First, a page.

Formula 1 teams and the sport's commercial rights holder Bernie Ecclestone should work together to try and better improve grand prix racing's exposure on the Internet, especially in social media.
That is the view of Williams chairman Adam Parr (LEFT), who feels that although Ecclestone has done an amazing job in making the sport successful at events and on television, more could be done to expand its profile online.
"What I feel very strongly is that, as a sport, what Bernie has created at the events, the quality of the events, the places we go, the standards we operate to, everybody is blown away," explained Parr. "If they come to F1 and have been to tennis, or squash or golf or anything else, this is a different level and the logistics of what we do is phenomenal.
"The second thing is that on the media side, the historical side of creating the global audience we have, the quality of the TV feed and the race direction, which is a very difficult task, is unbelievable; and it's world-class.
"The thing I do believe is that social media, the Internet and even pay TV, how it has grown up in the last decade, must change the landscape. Not only the way you communicate with people and how you distribute content, but also economically what is possible.
"Rubens [Barrichello] has more than a million followers on Twitter, of whom a significant proportion are Brazilian. For Renault, Brazil is a key market and when Rubens is sitting in Grove at the launch of our new partnership and he's tweeting that we're back with Renault and this is fantastic news, a million people, who have opted to follow him, get an endorsement of Renault which is not commercially driven. It is what he genuinely feels about that company and that brand.
"How do you quantify what that's worth? How many TV adverts of a Clio is that worth? Someone they admire, someone they personally chose to follow, saying Renault, a world-class engine, we are so happy to be back. He didn't charge anything for that, there is no cost to that, but it just gives you an insight into the possibility. And that is nothing to do with how you broadcast race feeds."
Ecclestone has long acknowledged that he would like to do more on the Internet – especially when it comes to video footage – but says his hands are tied by the television rights deals he has in place with broadcasters.
In a recent interview with Channel 10 in Australia asking about doing more on the Internet and with social media, Ecclestone said: "You hear a lot about these things. When we do a deal with a broadcaster we give them the rights to broadcast by whatever method they wish in their country.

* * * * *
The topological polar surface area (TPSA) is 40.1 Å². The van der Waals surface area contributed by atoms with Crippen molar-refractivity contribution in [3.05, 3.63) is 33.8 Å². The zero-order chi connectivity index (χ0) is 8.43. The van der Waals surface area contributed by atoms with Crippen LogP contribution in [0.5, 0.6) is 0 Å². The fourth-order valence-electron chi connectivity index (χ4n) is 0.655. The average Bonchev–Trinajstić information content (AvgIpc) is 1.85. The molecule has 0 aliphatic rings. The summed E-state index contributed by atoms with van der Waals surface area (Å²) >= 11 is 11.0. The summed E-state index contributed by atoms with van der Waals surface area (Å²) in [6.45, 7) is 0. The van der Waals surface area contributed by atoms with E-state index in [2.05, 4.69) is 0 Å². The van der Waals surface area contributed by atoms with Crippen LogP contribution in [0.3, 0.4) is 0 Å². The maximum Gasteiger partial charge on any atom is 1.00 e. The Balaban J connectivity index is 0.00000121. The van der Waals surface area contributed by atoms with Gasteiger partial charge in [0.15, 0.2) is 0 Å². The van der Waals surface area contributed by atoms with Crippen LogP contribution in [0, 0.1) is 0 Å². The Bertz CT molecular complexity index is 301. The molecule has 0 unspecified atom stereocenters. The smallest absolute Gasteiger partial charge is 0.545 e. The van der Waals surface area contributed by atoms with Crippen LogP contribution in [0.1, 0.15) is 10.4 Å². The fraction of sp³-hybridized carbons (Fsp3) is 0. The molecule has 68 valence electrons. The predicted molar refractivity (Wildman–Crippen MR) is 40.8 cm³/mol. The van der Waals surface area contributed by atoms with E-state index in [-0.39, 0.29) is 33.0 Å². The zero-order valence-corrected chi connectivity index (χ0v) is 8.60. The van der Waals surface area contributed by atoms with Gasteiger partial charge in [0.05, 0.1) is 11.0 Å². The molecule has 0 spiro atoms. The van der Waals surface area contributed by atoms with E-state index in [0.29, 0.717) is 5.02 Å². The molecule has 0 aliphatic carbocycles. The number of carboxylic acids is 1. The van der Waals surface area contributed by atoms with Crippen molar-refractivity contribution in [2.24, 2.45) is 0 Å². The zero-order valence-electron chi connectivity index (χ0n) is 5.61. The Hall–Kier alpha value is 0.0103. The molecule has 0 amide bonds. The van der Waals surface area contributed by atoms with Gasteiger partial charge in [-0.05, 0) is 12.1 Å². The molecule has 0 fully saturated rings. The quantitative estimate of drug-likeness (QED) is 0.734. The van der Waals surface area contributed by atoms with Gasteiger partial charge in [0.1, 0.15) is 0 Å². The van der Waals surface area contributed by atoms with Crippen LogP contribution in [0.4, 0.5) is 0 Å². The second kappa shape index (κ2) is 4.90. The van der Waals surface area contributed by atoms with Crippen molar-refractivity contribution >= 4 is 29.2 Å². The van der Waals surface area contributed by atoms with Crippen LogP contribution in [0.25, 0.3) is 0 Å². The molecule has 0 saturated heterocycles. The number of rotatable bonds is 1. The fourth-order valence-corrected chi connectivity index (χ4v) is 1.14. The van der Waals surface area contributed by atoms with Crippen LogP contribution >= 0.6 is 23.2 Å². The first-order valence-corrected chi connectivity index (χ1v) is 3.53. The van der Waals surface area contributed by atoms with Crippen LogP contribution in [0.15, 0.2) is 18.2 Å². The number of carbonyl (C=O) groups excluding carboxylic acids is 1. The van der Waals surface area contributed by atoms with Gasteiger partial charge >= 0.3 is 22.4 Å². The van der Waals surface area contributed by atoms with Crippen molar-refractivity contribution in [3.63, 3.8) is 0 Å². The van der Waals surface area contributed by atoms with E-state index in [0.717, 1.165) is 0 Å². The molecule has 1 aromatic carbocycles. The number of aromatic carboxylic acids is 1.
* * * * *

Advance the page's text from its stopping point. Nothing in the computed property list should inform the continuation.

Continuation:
"So if they want to broadcast through a mobile phone – which in effect is a small television, even more so with these pads and what have you – [they can] but they don't seem to want to do it. People still want to turn the TV on."
He added: "Anything that could be done, we're doing it. We've looked into it. All these different methods of broadcasting. The minute we allow other people to broadcast by other means it would upset the people we've got (TV) contracts with."
That stance explained why Ecclestone recently sent a letter to McLaren, which was circulated to all teams, warning about the posting of F1 videos on YouTube.
Ecclestone was referring to a garage video from inside the McLaren garage taken by rap star Ice-T at the Canadian Grand Prix which became a cult hit – as much for its foul language as for who took it – but which kept being repeatedly taken down.
In the letter to Whitmarsh, Ecclestone said: "I am quite sure it has been brought to your attention that one of your guests recorded activities in the pits and placed it on YouTube. You will understand why I am so strict on access and allowing people in the pits with cameras. Perhaps you would make sure that these things do not happen as it could cause unforeseen problems."
When asked about Ecclestone's explanation that television rights deals prevent him doing more, Parr said: "That is fine, and he has created this rarity value around our materials, but maybe that is a strategy, and maybe there are other options.
"Maybe relying on a great broadcaster like the BBC...to me the BBC Web site is very good, iPlayer is a fantastic product, and the actual quality of the broadcast is stunning but does that mean they are optimizing the stuff on the iPhone and iPad? I don't think so."
Parr also made it clear that his comments, and statements he made at a FOTA Fans' Forum in Canada, should not be viewed as an attack on Ecclestone.
"It was portrayed that I was having a crack at Bernie, which, if you read one sentence, I suppose was fair. But that wasn't actually fair if you looked at the discussion at the Fan Forum.
"We cannot just look backward and say we have done a fantastic job, a brilliant, brilliant job. We have to think about what the future is, and challenge ourselves as a sport, and challenge Bernie because he controls the commercial rights, to look at what is possible.
"I don't regard that as being a war of words, I don't regard it as being an insult. He is an amazing guy and I have enormous respect for him, but we cannot sit here and be smug about our achievements."
Speaking about if he had let his feelings known to Ecclestone, Parr said: "Whenever we have a chat, it is very friendly and he gently puts me back in my box, and reminds me how little I understand and I accept that. But it is not going to stop me asking the question..."